Drugs & Aging

, Volume 36, Issue 3, pp 213–234 | Cite as

Practical Regional Anesthesia Guide for Elderly Patients

  • Carole Lin
  • Curtis Darling
  • Ban C. H. TsuiEmail author
Review Article


Ultrasound-guided regional anesthesia is an important part of the practice of anesthesia for the elderly population, the growth of which will continue to outpace that of the younger population due to improvements in lifespan worldwide. The elderly patient is uniquely vulnerable to the effects of systemic anesthetic drugs, and our understanding of the potential toxicities that general anesthetics can have on the elderly brain and body continues to evolve. Aging impacts both the pharmacokinetics and pharmacodynamics of sedative medications and local anesthetics. Alongside the physiologic aging process often comes a myriad of pathologic co-morbidities that can accumulate with age, and result in a great variability of physiologic reserve. This variability in overall functional status is described by a newer concept termed ‘frailty,’ which is used to evaluate and risk-stratify elderly patients perioperatively. The choice for regional anesthesia is based on a combination of factors such as duration of surgery, pre-existing patient risk factors, and the skill and technique of the anesthesiologist. The utilization of preoperative and intraoperative sedation is now recognized as a key component in maximizing the safety and success rate of regional anesthesia. Excellent pain management with minimal to no sedation during the operation may have benefits that extend far beyond the immediate perioperative setting. Regional anesthesia is increasingly integrated as an important part of multimodal enhanced recovery after surgery (ERAS) protocols, which aim to decrease the cost, enhance safety, and improve the patient’s subjective experience during and after hospitalization. Ultrasound-guided techniques, recently developed regional blocks, medications for sedation, and local anesthetics are reviewed in this article.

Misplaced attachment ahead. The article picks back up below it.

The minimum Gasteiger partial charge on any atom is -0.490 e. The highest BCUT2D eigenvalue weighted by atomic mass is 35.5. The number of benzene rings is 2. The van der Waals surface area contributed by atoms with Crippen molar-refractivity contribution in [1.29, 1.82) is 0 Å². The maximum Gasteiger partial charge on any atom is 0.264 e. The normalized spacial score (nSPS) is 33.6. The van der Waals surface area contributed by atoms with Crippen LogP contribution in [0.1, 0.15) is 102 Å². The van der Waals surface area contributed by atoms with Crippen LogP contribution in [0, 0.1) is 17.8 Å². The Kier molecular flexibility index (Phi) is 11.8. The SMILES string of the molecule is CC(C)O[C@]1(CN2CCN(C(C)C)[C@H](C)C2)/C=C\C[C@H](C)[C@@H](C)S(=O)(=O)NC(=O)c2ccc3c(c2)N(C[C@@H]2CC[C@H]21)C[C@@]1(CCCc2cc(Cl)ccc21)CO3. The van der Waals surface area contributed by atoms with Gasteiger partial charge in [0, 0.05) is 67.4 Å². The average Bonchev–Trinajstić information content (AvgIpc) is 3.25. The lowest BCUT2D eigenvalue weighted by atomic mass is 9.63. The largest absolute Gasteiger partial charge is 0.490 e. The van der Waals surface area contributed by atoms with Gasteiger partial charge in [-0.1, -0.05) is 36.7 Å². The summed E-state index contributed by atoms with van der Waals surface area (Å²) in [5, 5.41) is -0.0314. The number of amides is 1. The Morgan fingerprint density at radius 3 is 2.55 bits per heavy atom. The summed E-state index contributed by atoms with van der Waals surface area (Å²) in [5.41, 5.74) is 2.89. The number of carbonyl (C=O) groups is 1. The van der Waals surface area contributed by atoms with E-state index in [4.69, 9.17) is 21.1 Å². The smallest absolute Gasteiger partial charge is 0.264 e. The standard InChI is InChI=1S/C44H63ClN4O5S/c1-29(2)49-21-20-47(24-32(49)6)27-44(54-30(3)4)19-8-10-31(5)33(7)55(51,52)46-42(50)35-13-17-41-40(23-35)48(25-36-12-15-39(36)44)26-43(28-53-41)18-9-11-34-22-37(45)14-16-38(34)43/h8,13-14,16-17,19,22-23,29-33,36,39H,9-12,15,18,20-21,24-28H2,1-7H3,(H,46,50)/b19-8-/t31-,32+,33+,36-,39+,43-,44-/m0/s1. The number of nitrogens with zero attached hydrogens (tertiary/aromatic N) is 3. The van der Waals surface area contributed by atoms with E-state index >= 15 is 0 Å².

Compliance with Ethical Standards

Conflict of Interest

Carole Lin, Curtis Darling, and Ban C. H. Tsui have no conflicts to report.


The authors acknowledge internal departmental financial support (Department of Anesthesiology, Perioperative and Pain Medicine, Lucille Packard Children’s Hospital, Stanford University, School of Medicine, Stanford, CA, USA).


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© Springer Nature Switzerland AG 2019

Authors and Affiliations

  1. 1.Department of Anesthesiology, Perioperative and Pain Medicine, Lucille Packard Children’s HospitalStanford University, School of MedicineStanfordUSA

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